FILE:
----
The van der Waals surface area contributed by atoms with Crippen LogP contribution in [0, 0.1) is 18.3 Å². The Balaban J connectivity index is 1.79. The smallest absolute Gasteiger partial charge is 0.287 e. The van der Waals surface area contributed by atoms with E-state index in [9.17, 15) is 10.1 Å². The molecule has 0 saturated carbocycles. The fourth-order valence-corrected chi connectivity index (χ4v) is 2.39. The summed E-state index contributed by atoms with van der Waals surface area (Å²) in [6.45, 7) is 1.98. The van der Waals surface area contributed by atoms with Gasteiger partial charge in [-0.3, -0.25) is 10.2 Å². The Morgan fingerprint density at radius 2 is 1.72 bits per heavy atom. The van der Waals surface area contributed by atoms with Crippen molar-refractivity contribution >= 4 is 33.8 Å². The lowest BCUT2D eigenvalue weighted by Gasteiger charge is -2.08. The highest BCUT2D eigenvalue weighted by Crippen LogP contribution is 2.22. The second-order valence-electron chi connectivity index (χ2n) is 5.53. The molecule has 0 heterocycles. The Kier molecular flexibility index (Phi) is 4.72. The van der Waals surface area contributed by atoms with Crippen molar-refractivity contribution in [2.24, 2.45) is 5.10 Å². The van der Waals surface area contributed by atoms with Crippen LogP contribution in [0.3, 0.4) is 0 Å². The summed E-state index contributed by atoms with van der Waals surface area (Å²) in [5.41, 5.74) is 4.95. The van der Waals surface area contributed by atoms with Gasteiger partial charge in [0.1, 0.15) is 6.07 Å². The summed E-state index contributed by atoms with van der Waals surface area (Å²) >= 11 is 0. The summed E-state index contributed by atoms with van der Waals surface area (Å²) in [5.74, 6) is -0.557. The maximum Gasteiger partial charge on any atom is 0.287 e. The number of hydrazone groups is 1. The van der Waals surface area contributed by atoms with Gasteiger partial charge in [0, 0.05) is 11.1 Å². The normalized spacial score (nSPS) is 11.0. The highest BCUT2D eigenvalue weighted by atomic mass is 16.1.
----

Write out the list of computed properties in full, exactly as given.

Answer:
The van der Waals surface area contributed by atoms with Crippen LogP contribution in [0, 0.1) is 18.3 Å². The Balaban J connectivity index is 1.79. The smallest absolute Gasteiger partial charge is 0.287 e. The van der Waals surface area contributed by atoms with E-state index in [9.17, 15) is 10.1 Å². The molecule has 0 saturated carbocycles. The fourth-order valence-corrected chi connectivity index (χ4v) is 2.39. The summed E-state index contributed by atoms with van der Waals surface area (Å²) in [6.45, 7) is 1.98. The van der Waals surface area contributed by atoms with Gasteiger partial charge in [-0.3, -0.25) is 10.2 Å². The Morgan fingerprint density at radius 2 is 1.72 bits per heavy atom. The van der Waals surface area contributed by atoms with Crippen molar-refractivity contribution >= 4 is 33.8 Å². The lowest BCUT2D eigenvalue weighted by Gasteiger charge is -2.08. The highest BCUT2D eigenvalue weighted by Crippen LogP contribution is 2.22. The second-order valence-electron chi connectivity index (χ2n) is 5.53. The molecule has 0 heterocycles. The Kier molecular flexibility index (Phi) is 4.72. The van der Waals surface area contributed by atoms with Crippen molar-refractivity contribution in [2.24, 2.45) is 5.10 Å². The van der Waals surface area contributed by atoms with Crippen LogP contribution in [0.3, 0.4) is 0 Å². The summed E-state index contributed by atoms with van der Waals surface area (Å²) in [5.41, 5.74) is 4.95. The van der Waals surface area contributed by atoms with Gasteiger partial charge in [0.1, 0.15) is 6.07 Å². The summed E-state index contributed by atoms with van der Waals surface area (Å²) >= 11 is 0. The summed E-state index contributed by atoms with van der Waals surface area (Å²) in [5.74, 6) is -0.557. The maximum Gasteiger partial charge on any atom is 0.287 e. The number of hydrazone groups is 1. The van der Waals surface area contributed by atoms with Gasteiger partial charge in [0, 0.05) is 11.1 Å². The normalized spacial score (nSPS) is 11.0. The highest BCUT2D eigenvalue weighted by atomic mass is 16.1.